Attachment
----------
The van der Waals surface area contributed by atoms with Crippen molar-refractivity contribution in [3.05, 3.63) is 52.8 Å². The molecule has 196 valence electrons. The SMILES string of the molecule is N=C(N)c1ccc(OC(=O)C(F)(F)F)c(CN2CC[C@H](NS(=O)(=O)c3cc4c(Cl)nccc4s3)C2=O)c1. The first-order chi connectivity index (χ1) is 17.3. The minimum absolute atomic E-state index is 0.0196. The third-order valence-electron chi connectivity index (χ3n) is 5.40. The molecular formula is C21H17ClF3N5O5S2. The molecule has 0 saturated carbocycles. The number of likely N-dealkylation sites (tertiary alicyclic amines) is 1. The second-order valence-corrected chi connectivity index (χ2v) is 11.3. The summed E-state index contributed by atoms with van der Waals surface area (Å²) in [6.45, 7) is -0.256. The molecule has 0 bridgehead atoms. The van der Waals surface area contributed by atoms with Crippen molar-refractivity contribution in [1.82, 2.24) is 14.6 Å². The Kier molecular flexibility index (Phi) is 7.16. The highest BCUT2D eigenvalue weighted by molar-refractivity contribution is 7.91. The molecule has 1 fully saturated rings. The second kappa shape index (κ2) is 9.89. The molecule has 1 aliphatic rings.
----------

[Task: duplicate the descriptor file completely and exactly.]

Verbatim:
The van der Waals surface area contributed by atoms with Crippen molar-refractivity contribution in [3.05, 3.63) is 52.8 Å². The molecule has 196 valence electrons. The SMILES string of the molecule is N=C(N)c1ccc(OC(=O)C(F)(F)F)c(CN2CC[C@H](NS(=O)(=O)c3cc4c(Cl)nccc4s3)C2=O)c1. The first-order chi connectivity index (χ1) is 17.3. The minimum absolute atomic E-state index is 0.0196. The third-order valence-electron chi connectivity index (χ3n) is 5.40. The molecular formula is C21H17ClF3N5O5S2. The molecule has 0 saturated carbocycles. The number of likely N-dealkylation sites (tertiary alicyclic amines) is 1. The second-order valence-corrected chi connectivity index (χ2v) is 11.3. The summed E-state index contributed by atoms with van der Waals surface area (Å²) in [6.45, 7) is -0.256. The molecule has 0 bridgehead atoms. The van der Waals surface area contributed by atoms with Crippen molar-refractivity contribution in [1.82, 2.24) is 14.6 Å². The Kier molecular flexibility index (Phi) is 7.16. The highest BCUT2D eigenvalue weighted by molar-refractivity contribution is 7.91. The molecule has 1 fully saturated rings. The second kappa shape index (κ2) is 9.89. The molecule has 1 aliphatic rings.